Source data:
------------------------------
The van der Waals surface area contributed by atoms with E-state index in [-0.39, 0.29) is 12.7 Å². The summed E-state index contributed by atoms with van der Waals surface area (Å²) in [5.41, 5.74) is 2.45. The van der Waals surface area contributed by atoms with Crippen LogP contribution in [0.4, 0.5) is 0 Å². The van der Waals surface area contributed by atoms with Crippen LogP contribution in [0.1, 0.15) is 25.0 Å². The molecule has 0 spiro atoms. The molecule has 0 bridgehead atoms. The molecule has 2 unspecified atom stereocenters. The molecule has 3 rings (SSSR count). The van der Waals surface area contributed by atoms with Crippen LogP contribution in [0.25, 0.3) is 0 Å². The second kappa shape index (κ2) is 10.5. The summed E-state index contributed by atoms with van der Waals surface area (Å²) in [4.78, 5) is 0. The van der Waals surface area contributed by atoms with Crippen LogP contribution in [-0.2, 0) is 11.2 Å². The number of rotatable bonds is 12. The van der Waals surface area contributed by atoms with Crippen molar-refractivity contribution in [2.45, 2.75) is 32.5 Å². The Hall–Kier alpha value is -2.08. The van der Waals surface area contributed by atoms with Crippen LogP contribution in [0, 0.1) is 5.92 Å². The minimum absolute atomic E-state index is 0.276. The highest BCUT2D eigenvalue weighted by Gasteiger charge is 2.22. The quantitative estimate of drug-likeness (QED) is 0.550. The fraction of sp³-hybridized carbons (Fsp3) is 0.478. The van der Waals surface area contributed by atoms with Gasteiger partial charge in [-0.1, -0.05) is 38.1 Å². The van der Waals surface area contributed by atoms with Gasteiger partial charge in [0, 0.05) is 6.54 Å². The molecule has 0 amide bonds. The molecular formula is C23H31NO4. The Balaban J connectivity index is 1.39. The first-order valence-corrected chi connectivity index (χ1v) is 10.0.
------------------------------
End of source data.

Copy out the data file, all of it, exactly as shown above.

The van der Waals surface area contributed by atoms with E-state index in [-0.39, 0.29) is 12.7 Å². The summed E-state index contributed by atoms with van der Waals surface area (Å²) in [5.41, 5.74) is 2.45. The van der Waals surface area contributed by atoms with Crippen LogP contribution in [0.4, 0.5) is 0 Å². The van der Waals surface area contributed by atoms with Crippen LogP contribution in [0.1, 0.15) is 25.0 Å². The molecule has 0 spiro atoms. The molecule has 0 bridgehead atoms. The molecule has 2 unspecified atom stereocenters. The molecule has 3 rings (SSSR count). The van der Waals surface area contributed by atoms with Crippen LogP contribution in [0.25, 0.3) is 0 Å². The second kappa shape index (κ2) is 10.5. The summed E-state index contributed by atoms with van der Waals surface area (Å²) in [4.78, 5) is 0. The van der Waals surface area contributed by atoms with Crippen LogP contribution in [-0.2, 0) is 11.2 Å². The number of rotatable bonds is 12. The van der Waals surface area contributed by atoms with Crippen molar-refractivity contribution in [2.45, 2.75) is 32.5 Å². The Hall–Kier alpha value is -2.08. The van der Waals surface area contributed by atoms with Crippen LogP contribution in [0, 0.1) is 5.92 Å². The minimum absolute atomic E-state index is 0.276. The highest BCUT2D eigenvalue weighted by Gasteiger charge is 2.22. The quantitative estimate of drug-likeness (QED) is 0.550. The fraction of sp³-hybridized carbons (Fsp3) is 0.478. The van der Waals surface area contributed by atoms with Gasteiger partial charge in [-0.1, -0.05) is 38.1 Å². The van der Waals surface area contributed by atoms with Gasteiger partial charge in [0, 0.05) is 6.54 Å². The molecule has 0 amide bonds. The molecular formula is C23H31NO4. The Balaban J connectivity index is 1.39. The first-order valence-corrected chi connectivity index (χ1v) is 10.0.